(SSBFYR; ISBN 9781442402973; August 2012)
In a spot-on parody of a paranoid thriller, a hungry bunny senses “creepy carrots” watching his every move. Jasper Rabbit doesn’t think twice about plundering the carrots of Crackenhopper Field “until they started following him.” Jasper glimpses three jack-o-lantern–jawed carrots behind him in the bathroom mirror (when he turns around it’s just a washcloth, shampoo bottle, and rubber duck—or is it?), and he yells for his parents when a carrot shadow looms on his bedroom wall. Reynolds (Snowbots) makes liberal use of ellipses for suspense, conjuring the “soft... sinister... tunktunktunk of carrots creeping.” Brown (Children Make Terrible Pets) illustrates in noirish grayscale with squash-orange highlights and dramatic lighting, framing each panel in shiny black for a claustrophobic film-still effect that cements the story’s horror movie feel. Jasper’s grin grows maniacal as he constructs a fortress and moat to contain the offending carrot patch, giving the carrots a happy ending in this Hitchcock spoof (Brown even sneaks in a sly Vertigo reference). Watch out, vegetarians—these carrots have bite! Ages 4–8.
--Publishers Weekly, June 25, 2012, *STAR
* "A spot-on parody of a paranoid thriller...."--Publishers Weekly in a starred review
Reynolds, Aaron (Author) , Brown, Peter (Illustrator)
Aug 2012. 40 p. Simon & Schuster, hardcover, $16.99. (9781442402973).
Playing on the something-is-stalking-me-but-when-I-turn-around-nothing-is-there fears that have fueled
countless scary movies, this goose-pimpler introduces a young bunny named Jasper who “couldn’t get
enough carrots . . . until they started following him.” Tired of heart-racing, sleepless nights, Jasper
concocts a master plan and builds an alligator-filled moat and sky-high fence around Crackenhopper Field to keep those nasty carrots at bay. Turns out, their plan to keep that nasty rabbit from eating their carrot buddies has a similarly happy ending. Brown’s charcoally black artwork is highlighted by deep oranges and delivers on the lighthearted thrills of Reynolds’ fright-night story.
— Booklist, September 1, 2012
A New York Times bestseller (The New York Times)
A New York Times bestseller (The New York Times)
About the Author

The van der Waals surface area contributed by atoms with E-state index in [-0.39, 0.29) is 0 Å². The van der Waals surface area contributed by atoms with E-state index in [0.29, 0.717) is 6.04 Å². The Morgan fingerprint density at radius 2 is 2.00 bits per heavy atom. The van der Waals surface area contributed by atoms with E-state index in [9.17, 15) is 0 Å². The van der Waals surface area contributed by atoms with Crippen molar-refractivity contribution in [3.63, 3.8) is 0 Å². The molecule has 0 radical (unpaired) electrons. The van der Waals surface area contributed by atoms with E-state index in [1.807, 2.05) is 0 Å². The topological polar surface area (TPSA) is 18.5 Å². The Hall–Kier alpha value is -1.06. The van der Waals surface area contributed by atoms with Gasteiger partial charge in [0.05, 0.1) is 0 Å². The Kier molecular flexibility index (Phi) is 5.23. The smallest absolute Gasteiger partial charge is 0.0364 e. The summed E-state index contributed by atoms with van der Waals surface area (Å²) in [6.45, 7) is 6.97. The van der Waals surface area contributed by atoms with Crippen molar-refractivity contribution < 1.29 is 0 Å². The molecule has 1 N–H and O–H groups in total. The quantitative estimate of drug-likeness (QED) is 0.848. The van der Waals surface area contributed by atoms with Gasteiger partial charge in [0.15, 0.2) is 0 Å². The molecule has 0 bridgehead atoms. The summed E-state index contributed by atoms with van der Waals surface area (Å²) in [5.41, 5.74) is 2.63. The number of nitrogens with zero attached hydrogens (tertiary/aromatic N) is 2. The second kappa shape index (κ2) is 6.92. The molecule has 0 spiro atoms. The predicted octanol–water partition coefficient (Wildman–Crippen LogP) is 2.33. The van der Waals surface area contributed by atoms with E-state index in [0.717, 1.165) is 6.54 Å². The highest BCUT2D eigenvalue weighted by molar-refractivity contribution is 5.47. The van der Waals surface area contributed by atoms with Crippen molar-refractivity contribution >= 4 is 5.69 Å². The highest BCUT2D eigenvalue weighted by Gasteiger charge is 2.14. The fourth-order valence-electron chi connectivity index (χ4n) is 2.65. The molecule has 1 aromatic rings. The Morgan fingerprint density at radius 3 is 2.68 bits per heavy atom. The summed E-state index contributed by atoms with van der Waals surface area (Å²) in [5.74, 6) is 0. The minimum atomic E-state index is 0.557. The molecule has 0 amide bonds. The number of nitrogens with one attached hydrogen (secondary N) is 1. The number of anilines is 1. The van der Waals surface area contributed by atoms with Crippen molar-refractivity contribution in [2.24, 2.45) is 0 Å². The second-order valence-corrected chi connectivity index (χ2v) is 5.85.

Peter Brown is the author of Children Make Terrible Pets and the critically acclaimed artist of Chowder, Flight of the Dodo, and Creepy Crayon!. He is a graduate of the Art Center College of Design in Pasadena, California. He now lives in Brooklyn, New York. Visit Peter at PeterBrownStudio.com.
- ASIN : B007OVCQP0
- Publisher : Simon & Schuster Books for Young Readers; Illustrated edition (August 21, 2012)
- Publication date : August 21, 2012
- Language : English
- File size : 8756 KB
- Text-to-Speech : Not enabled
- Enhanced typesetting : Not Enabled
- X-Ray : Enabled
- Word Wise : Not Enabled
- Print length : 40 pages
- Lending : Not Enabled
- Best Sellers Rank: #16,313 in Kindle Store (See Top 100 in Kindle Store)
- Customer Reviews:
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Heres an adorable, short picture book for the kiddies of all ages. It's one of those books that is easy to enjoy and love because it's about a boy who loves to eat carrots. With illustrations that focus on haunting shades of black and white and orange, it brings out the humorous, yet horrendous happenings of when someone does something so much, it affects everyone around them. Jasper had issues!
It's a fast read, without a total of about 40 pages- mostly drawings with a few words on each page, but it is so freaking cute- it's perfect for a fun Halloween read.
And It's FREE!
Check out Creepy Carrots! while I move on to the next read!
*Review and many others available at www dot areneehunt dot com
Illustrated by Peter Brown
Simon & Schuster Books for Young Readers, Aug. 2012
Children's Books, Children's eBooks, Animals, Rabbits
He adores everything about both of the Jasper Rabbit tales. I have two other avid reader children and I've still never seen a kid so excited by a book as my son is for "Creepy Carrots".
It has sparked his interest in reading. I also bought "Creepy pair of Underwear" for him, as that is his second favorite book.